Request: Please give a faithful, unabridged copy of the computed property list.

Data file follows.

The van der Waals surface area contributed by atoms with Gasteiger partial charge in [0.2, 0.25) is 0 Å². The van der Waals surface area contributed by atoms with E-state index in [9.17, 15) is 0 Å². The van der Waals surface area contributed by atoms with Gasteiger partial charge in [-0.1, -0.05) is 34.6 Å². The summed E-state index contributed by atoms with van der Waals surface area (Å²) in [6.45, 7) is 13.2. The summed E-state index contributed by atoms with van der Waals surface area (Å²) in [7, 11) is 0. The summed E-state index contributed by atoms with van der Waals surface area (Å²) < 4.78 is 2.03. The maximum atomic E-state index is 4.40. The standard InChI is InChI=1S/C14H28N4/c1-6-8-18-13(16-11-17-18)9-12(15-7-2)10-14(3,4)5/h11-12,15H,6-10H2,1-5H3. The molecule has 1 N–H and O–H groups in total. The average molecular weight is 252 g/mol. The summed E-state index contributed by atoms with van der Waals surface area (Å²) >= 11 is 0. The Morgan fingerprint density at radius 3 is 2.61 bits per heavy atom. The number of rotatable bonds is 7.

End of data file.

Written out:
The van der Waals surface area contributed by atoms with Gasteiger partial charge in [0.2, 0.25) is 0 Å². The van der Waals surface area contributed by atoms with E-state index in [9.17, 15) is 0 Å². The van der Waals surface area contributed by atoms with Gasteiger partial charge in [-0.1, -0.05) is 34.6 Å². The summed E-state index contributed by atoms with van der Waals surface area (Å²) in [6.45, 7) is 13.2. The summed E-state index contributed by atoms with van der Waals surface area (Å²) in [7, 11) is 0. The summed E-state index contributed by atoms with van der Waals surface area (Å²) < 4.78 is 2.03. The maximum atomic E-state index is 4.40. The standard InChI is InChI=1S/C14H28N4/c1-6-8-18-13(16-11-17-18)9-12(15-7-2)10-14(3,4)5/h11-12,15H,6-10H2,1-5H3. The molecule has 1 N–H and O–H groups in total. The average molecular weight is 252 g/mol. The summed E-state index contributed by atoms with van der Waals surface area (Å²) >= 11 is 0. The Morgan fingerprint density at radius 3 is 2.61 bits per heavy atom. The number of rotatable bonds is 7.